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16:40 GMT +3 hours20 December 2014
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Russian Law Enforcement Agencies to Retain Investigative Functions

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Russian state security and law enforcement agencies will retain their investigative functions for now, Security Council head Nikolai Patrushev said on Tuesday.

MOSCOW, February 19 (RIA Novosti) - Russian state security and law enforcement agencies will retain their investigative functions for now, Security Council head Nikolai Patrushev said on Tuesday.

“At present, investigative functions are entrusted to the Russian Federation Investigative Committee, the Interior Ministry, the Federal Security Service (FSB) and the Federal Drug Control Service (FSKN). All will retain these powers in the foreseeable future,” Patrushev said in an interview with Rossiyskaya Gazeta daily.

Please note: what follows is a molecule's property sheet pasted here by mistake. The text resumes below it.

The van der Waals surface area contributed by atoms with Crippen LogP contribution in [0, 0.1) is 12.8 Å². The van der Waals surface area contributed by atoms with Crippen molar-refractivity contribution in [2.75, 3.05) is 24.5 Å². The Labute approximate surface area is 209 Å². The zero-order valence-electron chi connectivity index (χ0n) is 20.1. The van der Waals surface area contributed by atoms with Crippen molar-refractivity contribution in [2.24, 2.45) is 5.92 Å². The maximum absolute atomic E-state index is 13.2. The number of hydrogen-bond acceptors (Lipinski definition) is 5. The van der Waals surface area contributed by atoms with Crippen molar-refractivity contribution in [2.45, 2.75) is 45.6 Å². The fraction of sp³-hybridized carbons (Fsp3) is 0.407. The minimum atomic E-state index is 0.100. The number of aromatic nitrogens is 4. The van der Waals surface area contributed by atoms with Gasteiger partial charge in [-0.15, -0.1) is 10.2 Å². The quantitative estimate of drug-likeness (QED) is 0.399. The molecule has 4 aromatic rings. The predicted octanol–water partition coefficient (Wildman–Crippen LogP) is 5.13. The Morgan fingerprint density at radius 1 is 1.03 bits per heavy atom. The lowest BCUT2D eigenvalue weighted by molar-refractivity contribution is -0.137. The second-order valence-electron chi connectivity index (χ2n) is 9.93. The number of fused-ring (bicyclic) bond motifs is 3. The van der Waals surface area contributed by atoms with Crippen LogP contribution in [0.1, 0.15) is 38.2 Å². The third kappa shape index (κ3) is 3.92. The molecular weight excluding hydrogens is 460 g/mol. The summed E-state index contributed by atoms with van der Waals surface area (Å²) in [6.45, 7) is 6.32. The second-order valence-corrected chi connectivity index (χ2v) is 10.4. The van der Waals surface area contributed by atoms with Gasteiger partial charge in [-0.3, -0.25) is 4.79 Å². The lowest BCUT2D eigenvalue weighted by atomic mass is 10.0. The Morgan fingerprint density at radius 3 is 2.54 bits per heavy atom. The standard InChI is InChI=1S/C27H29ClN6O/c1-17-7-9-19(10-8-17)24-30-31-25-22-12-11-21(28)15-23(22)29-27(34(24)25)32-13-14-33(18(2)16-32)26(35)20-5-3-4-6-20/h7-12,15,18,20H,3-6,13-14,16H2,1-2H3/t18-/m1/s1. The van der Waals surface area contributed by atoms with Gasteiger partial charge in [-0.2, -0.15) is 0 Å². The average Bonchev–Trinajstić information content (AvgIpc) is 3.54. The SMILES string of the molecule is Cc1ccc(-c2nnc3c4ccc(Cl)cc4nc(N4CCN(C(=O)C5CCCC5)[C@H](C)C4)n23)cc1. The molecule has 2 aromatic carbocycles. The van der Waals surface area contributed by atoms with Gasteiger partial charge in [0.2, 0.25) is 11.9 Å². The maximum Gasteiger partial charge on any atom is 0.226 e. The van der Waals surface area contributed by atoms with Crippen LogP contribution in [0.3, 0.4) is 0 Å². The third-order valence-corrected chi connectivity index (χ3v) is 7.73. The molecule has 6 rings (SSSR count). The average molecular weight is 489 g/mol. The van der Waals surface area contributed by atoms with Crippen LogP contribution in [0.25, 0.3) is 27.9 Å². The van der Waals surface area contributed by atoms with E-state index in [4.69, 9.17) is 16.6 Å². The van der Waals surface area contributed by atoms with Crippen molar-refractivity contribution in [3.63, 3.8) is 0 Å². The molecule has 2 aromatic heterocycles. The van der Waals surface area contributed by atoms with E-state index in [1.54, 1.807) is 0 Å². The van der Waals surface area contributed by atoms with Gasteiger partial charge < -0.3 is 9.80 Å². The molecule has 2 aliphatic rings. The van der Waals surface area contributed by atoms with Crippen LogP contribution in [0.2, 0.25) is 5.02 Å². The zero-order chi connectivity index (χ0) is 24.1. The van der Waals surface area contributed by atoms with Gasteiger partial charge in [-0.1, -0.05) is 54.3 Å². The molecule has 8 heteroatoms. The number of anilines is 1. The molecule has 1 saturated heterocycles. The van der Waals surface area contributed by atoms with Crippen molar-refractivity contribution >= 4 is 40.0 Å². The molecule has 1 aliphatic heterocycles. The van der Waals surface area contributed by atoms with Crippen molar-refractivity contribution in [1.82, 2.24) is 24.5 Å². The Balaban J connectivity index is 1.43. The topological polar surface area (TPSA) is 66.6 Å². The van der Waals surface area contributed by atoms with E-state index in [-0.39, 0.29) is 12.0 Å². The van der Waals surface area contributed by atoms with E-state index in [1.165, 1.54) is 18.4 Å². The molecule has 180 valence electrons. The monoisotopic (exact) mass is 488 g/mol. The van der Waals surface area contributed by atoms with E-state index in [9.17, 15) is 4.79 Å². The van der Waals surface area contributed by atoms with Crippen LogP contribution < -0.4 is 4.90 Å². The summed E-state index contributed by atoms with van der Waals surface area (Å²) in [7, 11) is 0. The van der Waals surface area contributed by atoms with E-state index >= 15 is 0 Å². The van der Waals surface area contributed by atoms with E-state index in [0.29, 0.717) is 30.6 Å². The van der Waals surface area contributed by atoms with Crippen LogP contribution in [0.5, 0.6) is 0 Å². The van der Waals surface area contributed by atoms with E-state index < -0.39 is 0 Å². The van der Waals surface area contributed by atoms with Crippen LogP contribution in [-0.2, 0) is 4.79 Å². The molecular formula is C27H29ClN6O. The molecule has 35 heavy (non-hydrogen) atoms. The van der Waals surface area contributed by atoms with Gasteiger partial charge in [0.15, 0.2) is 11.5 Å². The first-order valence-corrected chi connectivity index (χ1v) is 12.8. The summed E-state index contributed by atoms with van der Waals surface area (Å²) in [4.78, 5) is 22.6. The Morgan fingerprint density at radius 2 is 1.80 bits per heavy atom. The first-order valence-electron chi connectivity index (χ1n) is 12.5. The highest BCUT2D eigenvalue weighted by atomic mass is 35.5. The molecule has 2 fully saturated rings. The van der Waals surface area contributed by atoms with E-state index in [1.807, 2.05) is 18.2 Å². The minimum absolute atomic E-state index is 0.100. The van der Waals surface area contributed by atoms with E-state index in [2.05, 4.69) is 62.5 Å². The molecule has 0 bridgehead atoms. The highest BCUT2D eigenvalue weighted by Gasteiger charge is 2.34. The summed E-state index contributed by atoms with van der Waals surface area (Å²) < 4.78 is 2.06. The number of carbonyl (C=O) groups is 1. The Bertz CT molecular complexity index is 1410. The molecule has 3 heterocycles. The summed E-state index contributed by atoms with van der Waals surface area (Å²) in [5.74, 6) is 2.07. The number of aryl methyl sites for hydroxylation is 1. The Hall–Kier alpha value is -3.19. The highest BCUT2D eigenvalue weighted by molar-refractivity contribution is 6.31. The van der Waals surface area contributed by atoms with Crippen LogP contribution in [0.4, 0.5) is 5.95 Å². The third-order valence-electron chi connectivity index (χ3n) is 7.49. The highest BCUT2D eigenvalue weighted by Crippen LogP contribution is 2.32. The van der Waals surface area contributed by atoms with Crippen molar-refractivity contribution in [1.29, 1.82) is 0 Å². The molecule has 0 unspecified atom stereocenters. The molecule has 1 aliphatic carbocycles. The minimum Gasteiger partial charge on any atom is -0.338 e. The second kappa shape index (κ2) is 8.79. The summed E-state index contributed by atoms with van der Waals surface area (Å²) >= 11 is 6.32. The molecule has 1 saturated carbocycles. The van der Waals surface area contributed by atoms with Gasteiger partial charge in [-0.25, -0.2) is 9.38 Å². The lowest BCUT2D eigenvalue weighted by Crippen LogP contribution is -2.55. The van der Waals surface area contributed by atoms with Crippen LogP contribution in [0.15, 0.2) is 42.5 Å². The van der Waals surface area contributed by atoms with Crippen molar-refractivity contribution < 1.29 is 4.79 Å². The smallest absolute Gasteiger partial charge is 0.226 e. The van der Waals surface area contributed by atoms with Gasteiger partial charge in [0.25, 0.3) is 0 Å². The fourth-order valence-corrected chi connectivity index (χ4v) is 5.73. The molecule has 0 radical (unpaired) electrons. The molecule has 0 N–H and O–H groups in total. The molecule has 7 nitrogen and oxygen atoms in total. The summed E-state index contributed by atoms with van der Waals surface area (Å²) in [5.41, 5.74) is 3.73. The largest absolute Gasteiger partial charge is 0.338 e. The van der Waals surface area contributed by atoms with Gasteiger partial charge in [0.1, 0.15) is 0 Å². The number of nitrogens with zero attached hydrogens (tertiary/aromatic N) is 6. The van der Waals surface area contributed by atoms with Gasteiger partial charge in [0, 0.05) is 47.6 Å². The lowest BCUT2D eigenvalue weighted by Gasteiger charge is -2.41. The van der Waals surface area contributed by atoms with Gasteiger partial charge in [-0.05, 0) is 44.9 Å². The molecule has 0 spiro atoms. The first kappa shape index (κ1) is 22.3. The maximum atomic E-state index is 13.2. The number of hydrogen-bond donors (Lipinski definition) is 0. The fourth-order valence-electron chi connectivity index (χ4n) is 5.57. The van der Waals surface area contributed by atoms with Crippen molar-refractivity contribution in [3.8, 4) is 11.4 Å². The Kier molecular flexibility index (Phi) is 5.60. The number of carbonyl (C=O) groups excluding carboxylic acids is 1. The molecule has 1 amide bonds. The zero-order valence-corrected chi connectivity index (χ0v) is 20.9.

A presidential decree, currently being drafted, will provide for a redistribution of investigative functions as part of comprehensive law enforcement reform, he said. The reform is meant to make crime investigations more effective and boost conviction rate, improve the staff's professional training and increase investigations' objectivity and independence.

The Investigative Committee’s functions will be expanded to include a range of offenses that are currently investigated by the Interior Ministry and the Federal Drug Control Service, Patrushev said.

“The Investigative Committee will handle more complex offenses - grave and especially grave crimes, as well as high-profile crimes,” he said.

The redistribution of investigative functions will not happen overnight, he stressed.

“This will involve a complex, transitional, stage-by-stage process that will take several years,” Patrushev said.

In July, President Vladimir Putin issued a decree downsizing the FSKN staff and increasing the personnel of the Investigative Committee, which, according to some media reports, should nearly double from the current 21,000.

 

Tags:
Federal Drug Control Service, Federal Security Service, Russian Interior Ministry, Russian Investigative Committee, Vladimir Putin, Nikolai Patrushev